“That happened and the advice we have got and discussed with the WHO (World Health Organisation) and others really is that you must be able to contact people very quickly once they come into the country.”

The Taoiseach said if people return from countries that are not on the green list and they do not restrict their movements it could risk schools not being able to reopen in September. 

“Anyone who travels outside of those 15 countries that we have identified should restrict their movements when they return to Ireland without question.

“In our view, we don’t want families going on holidays to those countries in the first place. It is very important they don’t risk the capacity of schools to open or indeed create situations that could lead to the spread of the virus.”

Minister for Further and Higher Education, Research, Innovation and Science Simon Harris said today he welcomed the “clarity that now exists”.

Harris said ministers are “not travel agents” and the list should not be taken as a list of holiday destinations.

“The advice is clear – we do not want people in this country to go abroad for holidays. We believe the safest thing you can do is holiday in Ireland. We also believe from an economic point of view the best way we can help our country, the hospitality and others that have been so badly hit by this pandemic is to support them.”

Speaking on RTÉ’s Morning Ireland today, Minister for Foreign Affairs Simon Coveney said the safest thing to do it “not travel abroad”. 

He said he can “accept that there has been confusion” over the matter but that a decision has now been made, adding that government advice is now “simple and clear”. 

“It is important to say that the travel advice has changed in relation to countries that are on this so-called ‘green list’, but the overall message from government is that the safest thing to do is to stay at home. That’s a very clear message,” Coveney said. 

But it is important for people who are travelling, and many people are making the decision to travel, we’d rather they weren’t but they are, about 50,000 people a week. It’s important that those people have clear information in relation to risk levels, that impacts on travel insurance and other decisions that they need to make.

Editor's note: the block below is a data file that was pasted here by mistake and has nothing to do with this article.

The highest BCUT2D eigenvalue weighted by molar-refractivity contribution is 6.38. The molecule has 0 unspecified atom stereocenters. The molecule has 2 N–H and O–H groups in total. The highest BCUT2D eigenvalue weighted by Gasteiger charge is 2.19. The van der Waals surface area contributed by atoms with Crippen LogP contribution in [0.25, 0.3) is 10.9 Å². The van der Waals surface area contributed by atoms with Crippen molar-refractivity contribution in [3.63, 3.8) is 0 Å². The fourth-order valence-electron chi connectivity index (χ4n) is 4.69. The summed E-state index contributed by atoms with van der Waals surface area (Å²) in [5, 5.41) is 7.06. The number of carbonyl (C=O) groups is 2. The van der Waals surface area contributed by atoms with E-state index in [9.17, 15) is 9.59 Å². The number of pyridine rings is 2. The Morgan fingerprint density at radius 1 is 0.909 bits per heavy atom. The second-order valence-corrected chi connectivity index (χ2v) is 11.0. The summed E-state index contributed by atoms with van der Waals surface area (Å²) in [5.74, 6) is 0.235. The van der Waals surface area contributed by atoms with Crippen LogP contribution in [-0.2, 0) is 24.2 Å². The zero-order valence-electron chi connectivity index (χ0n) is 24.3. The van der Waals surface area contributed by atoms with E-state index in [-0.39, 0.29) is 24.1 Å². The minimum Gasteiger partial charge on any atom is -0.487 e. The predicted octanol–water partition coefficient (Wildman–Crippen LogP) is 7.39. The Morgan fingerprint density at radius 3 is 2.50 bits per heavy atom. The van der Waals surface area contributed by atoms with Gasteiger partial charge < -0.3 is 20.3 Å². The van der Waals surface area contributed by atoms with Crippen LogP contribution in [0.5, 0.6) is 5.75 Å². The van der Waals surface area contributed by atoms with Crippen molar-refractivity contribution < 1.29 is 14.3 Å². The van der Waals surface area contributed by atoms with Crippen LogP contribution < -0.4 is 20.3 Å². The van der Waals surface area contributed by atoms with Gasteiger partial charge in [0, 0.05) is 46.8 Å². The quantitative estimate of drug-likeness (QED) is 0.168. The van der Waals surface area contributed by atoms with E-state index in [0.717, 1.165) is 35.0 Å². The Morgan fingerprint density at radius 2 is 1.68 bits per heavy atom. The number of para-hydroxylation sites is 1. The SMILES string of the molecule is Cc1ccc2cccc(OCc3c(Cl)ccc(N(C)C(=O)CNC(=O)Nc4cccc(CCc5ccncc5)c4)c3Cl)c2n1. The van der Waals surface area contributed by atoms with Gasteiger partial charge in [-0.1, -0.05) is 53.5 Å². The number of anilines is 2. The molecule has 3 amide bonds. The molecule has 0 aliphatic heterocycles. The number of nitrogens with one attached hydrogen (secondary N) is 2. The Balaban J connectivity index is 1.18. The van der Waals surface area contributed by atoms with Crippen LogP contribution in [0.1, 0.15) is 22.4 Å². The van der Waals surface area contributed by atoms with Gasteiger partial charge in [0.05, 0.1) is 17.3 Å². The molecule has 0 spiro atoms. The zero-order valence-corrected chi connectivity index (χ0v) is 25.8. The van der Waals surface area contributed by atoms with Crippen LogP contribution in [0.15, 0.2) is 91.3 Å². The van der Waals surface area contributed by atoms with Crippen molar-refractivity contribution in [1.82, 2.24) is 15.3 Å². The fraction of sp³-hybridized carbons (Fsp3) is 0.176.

Speaking further about travel insurance, Coveney said that insurance companies “will make decisions on the basis of the official travel advice”.

He noted that the official travel advice for the 15 countries has now been changed on the Department of Foreign Affairs website to make clear they do not represent a higher risk than Ireland. 

Italy is on the green list and France is not.


Speaking about the inclusion of territories like Gibraltar and Monaco on the green list and the fact that travellers may have to move through ‘red list’ countries to reach them, Coveney said it is not a concern if people are merely transiting through an airport. 

“If you’re transiting through an airport and we’ve checked this with the World Health Organization, our Minister for Health spoke to Mike Ryan, who’s a senior figure in the World Health Organization, and they don’t have a significant concern at all with transit airports,” Coveney said. 

If you’re flying through an airport onto another destination, it’s the destination that you’re heading to or the destination that you originate from that determines whether you are effectively on the so-called green list or not. 

Speaking earlier this month, acting chief medical officer Dr Ronan Glynn  said that from a public health point of view, “mandatory quarantine would be a desirable measure”.

Related Read

Government agrees 15 countries for travel 'green list' following late-night Cabinet meeting

This advice has been repeated by the National Public Health Emergency Team (Nphet). 

Coveney said that the government has “considered it seriously” but that “we don’t regard it as an approach that makes sense from an Irish perspective”.

The minister said that international travel into Ireland has nonetheless fallen “dramatically” in recent months. 

“One of the things that we will have in place in the next few weeks, is we will have random testing in our airports for people coming from non-green list countries,” Coveney added. 

We will have testing facilities available in airports for people who may have symptoms of Covid-19 coming through the airport and the airport may have concern about that. So, there are things we can do to constantly improve our protocols and management of risk linked to international travel. 

Speaking yesterday, Tánaiste Leo Varadkar suggested that the publication of a green list could be interpreted as ‘mixed messaging’ from the government

Asked about these comments by his party leader, Coveney said he accepted “there has been some confusion in the last number of days”.

Appearing on Newstalk Breakfast, Minister for Transport Eamon Ryan was also asked about that intervention by the Tánaiste and whether or not the ‘green list’ moniker was appropriate. 

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“If we didn’t apply any assessment of other countries’ risk, and if as is said Covid continues for a longer period of time, then we have a difficult issue. We do have to manage as an island how we connect with the rest of the world,” he said. 

“For those who are traveling to countries with high incidence of Covid, we do have to make sure that those people do restrict their movements when they come back.”

– With reporting from PA and Michelle Hennessy.


Explainer: What does the new ‘green list’ mean for foreign travel?